Australian citizen detained in China amid increasing tensions between Canberra and Beijing

The foreign minister, Marise Payne, says the Australian government was notified in mid-August that Cheng Lei had been detained

An Australian citizen who works as a TV anchor for a Chinese state-controlled broadcaster has been detained as tensions between Canberra and Beijing escalate.

The Australian government was notified on 14 August that Cheng Lei, an anchor for a business show on the China Global Television Network, had been detained in Beijing.

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India accuses China of ‘provocative military movements’ near border

Two countries locked in standoff along southern bank of Pangong Lake in Ladakh

India has accused China of “provocative military movements” along their disputed border in Ladakh, escalating tensions between the two sides who have been locked in a months-long standoff.

A statement by India’s defence ministry said China’s People’s Liberation Army (PLA) had “carried out provocative military movements to change the status quo” on the southern bank of Pangong Lake in Ladakh.

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New Zealand’s astounding wealth gap challenges our ‘fair go’ identity | Max Rashbrooke

New data shows the richest 1% are worth 68 times more than a typical New Zealander

The extent of wealth inequality in supposedly egalitarian New Zealand has been laid bare by figures showing the wealthiest individuals have over NZ$140bn (US$93bn) stashed away in trusts – and overall have nearly 70 times more assets than the typical Kiwi.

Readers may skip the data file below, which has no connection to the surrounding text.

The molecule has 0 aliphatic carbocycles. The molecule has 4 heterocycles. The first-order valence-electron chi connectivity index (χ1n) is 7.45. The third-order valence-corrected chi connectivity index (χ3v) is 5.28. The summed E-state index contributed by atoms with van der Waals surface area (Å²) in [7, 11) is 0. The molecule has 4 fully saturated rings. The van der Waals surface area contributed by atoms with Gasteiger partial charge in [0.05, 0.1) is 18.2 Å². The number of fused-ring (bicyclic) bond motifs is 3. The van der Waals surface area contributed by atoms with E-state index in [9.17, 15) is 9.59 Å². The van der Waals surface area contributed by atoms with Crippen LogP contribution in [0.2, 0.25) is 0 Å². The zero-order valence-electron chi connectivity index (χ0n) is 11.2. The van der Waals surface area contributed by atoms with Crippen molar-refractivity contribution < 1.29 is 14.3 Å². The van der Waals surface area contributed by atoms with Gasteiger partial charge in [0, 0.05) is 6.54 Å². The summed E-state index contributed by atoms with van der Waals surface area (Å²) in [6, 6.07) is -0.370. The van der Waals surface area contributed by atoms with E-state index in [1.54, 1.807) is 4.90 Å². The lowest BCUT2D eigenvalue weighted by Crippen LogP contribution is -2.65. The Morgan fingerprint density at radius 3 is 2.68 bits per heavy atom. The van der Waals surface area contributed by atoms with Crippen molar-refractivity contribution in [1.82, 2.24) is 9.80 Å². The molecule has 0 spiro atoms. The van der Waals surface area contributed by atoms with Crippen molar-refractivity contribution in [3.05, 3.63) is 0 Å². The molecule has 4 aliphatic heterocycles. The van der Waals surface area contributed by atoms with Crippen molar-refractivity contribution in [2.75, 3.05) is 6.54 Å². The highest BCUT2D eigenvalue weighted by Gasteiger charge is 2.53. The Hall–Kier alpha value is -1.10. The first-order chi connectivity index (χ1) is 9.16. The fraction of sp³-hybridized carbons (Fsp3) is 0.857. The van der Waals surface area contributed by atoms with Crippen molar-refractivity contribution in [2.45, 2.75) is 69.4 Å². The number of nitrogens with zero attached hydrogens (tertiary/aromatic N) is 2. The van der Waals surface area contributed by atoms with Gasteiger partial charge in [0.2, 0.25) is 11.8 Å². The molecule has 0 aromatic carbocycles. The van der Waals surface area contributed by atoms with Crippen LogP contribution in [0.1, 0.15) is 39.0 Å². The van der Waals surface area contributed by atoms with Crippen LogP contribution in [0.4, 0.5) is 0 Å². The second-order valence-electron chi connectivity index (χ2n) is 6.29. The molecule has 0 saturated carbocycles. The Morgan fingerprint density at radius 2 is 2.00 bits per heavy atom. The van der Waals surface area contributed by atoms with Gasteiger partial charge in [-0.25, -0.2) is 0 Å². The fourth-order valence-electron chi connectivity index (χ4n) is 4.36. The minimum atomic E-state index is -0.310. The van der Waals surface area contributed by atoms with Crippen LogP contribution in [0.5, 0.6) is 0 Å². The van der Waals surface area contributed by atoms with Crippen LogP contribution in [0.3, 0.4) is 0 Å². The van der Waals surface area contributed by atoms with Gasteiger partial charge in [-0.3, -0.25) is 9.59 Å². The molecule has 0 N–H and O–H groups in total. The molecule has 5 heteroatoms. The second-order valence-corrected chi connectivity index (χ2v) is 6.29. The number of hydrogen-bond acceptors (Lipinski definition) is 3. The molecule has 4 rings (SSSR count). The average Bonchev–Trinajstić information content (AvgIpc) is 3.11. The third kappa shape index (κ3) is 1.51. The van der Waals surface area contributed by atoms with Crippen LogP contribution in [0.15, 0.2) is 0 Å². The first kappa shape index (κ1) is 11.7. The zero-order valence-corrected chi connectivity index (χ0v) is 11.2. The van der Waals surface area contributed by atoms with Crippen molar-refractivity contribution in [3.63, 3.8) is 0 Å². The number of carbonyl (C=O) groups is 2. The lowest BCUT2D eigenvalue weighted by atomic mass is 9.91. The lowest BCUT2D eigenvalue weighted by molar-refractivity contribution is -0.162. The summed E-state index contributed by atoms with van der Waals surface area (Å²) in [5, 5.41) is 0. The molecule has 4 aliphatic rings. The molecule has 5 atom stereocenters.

The new data, drawn from the 2017-18 Household Economic Survey, are likely to underestimate true inequality, as the ultra-wealthy are generally reluctant to take part in such surveys.

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Coronavirus live news: US nears 6m cases, Japan reports 600 new cases

Midwestern states report record infections; Colombia passes 600,000 Covid-19 cases; India sets global daily case record. Follow latest updates

The number of doctors in Indonesia who have died after becoming infected with Covid-19 has passed 100, according to the Indonesian Doctors Association.

The country is facing one of the worst outbreaks in south-east Asia, and there are growing concerns that a recent rise in cases is leaving hospitals overwhelmed.

Private tuition centres shut for the first time and traffic was lighter in South Korea’s capital on Monday, the first working day of tighter social-distancing rules designed to halt a second wave of coronavirus outbreaks, Reuters reports.

South Korea took the unprecedented step on Friday to restrict the operation of restaurants, coffee shops and so-called cram schools in the Seoul metropolitan area, with churches, nightclubs and most public schools having already been closed.

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Investigations into police and prison violence blocked by Fiji authorities, whistleblowers say

Exclusive: Allegations of brutality in Fiji’s prisons have been effectively ignored by the government’s human rights commission, insiders claim